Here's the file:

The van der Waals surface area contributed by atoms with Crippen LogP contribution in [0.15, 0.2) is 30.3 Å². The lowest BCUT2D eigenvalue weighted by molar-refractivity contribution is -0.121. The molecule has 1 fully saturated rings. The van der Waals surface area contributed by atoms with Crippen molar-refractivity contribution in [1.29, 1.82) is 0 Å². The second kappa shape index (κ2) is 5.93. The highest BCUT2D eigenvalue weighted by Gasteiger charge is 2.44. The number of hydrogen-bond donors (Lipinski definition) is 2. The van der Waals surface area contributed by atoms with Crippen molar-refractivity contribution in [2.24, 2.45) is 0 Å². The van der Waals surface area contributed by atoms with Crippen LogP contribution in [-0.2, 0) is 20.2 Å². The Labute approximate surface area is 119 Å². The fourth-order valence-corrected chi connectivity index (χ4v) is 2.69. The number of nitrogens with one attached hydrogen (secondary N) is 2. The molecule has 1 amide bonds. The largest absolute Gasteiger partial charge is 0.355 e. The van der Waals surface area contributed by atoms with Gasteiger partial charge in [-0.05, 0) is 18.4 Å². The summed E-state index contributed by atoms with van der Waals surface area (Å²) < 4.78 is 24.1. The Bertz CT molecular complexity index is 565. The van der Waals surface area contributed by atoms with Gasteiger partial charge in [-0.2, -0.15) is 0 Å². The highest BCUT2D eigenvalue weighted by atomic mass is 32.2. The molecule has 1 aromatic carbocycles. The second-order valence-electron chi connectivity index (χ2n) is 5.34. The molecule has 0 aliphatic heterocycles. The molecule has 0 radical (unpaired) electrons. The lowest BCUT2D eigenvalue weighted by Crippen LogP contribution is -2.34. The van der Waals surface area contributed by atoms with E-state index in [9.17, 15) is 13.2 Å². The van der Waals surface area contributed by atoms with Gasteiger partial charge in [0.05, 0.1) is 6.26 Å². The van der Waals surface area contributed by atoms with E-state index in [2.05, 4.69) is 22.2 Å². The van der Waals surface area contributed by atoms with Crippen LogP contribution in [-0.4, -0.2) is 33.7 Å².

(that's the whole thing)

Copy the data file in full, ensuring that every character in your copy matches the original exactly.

The van der Waals surface area contributed by atoms with Crippen LogP contribution in [0.15, 0.2) is 30.3 Å². The lowest BCUT2D eigenvalue weighted by molar-refractivity contribution is -0.121. The molecule has 1 fully saturated rings. The van der Waals surface area contributed by atoms with Crippen molar-refractivity contribution in [1.29, 1.82) is 0 Å². The second kappa shape index (κ2) is 5.93. The highest BCUT2D eigenvalue weighted by Gasteiger charge is 2.44. The number of hydrogen-bond donors (Lipinski definition) is 2. The van der Waals surface area contributed by atoms with Crippen molar-refractivity contribution in [2.24, 2.45) is 0 Å². The van der Waals surface area contributed by atoms with Crippen LogP contribution in [-0.2, 0) is 20.2 Å². The Labute approximate surface area is 119 Å². The fourth-order valence-corrected chi connectivity index (χ4v) is 2.69. The number of nitrogens with one attached hydrogen (secondary N) is 2. The molecule has 1 amide bonds. The largest absolute Gasteiger partial charge is 0.355 e. The van der Waals surface area contributed by atoms with Gasteiger partial charge in [-0.05, 0) is 18.4 Å². The summed E-state index contributed by atoms with van der Waals surface area (Å²) < 4.78 is 24.1. The Bertz CT molecular complexity index is 565. The van der Waals surface area contributed by atoms with Gasteiger partial charge in [-0.2, -0.15) is 0 Å². The highest BCUT2D eigenvalue weighted by atomic mass is 32.2. The molecule has 1 aromatic carbocycles. The second-order valence-electron chi connectivity index (χ2n) is 5.34. The molecule has 0 aliphatic heterocycles. The molecule has 0 radical (unpaired) electrons. The lowest BCUT2D eigenvalue weighted by Crippen LogP contribution is -2.34. The van der Waals surface area contributed by atoms with E-state index in [9.17, 15) is 13.2 Å². The van der Waals surface area contributed by atoms with Gasteiger partial charge in [0.05, 0.1) is 6.26 Å². The van der Waals surface area contributed by atoms with E-state index in [2.05, 4.69) is 22.2 Å². The van der Waals surface area contributed by atoms with Crippen LogP contribution in [-0.4, -0.2) is 33.7 Å².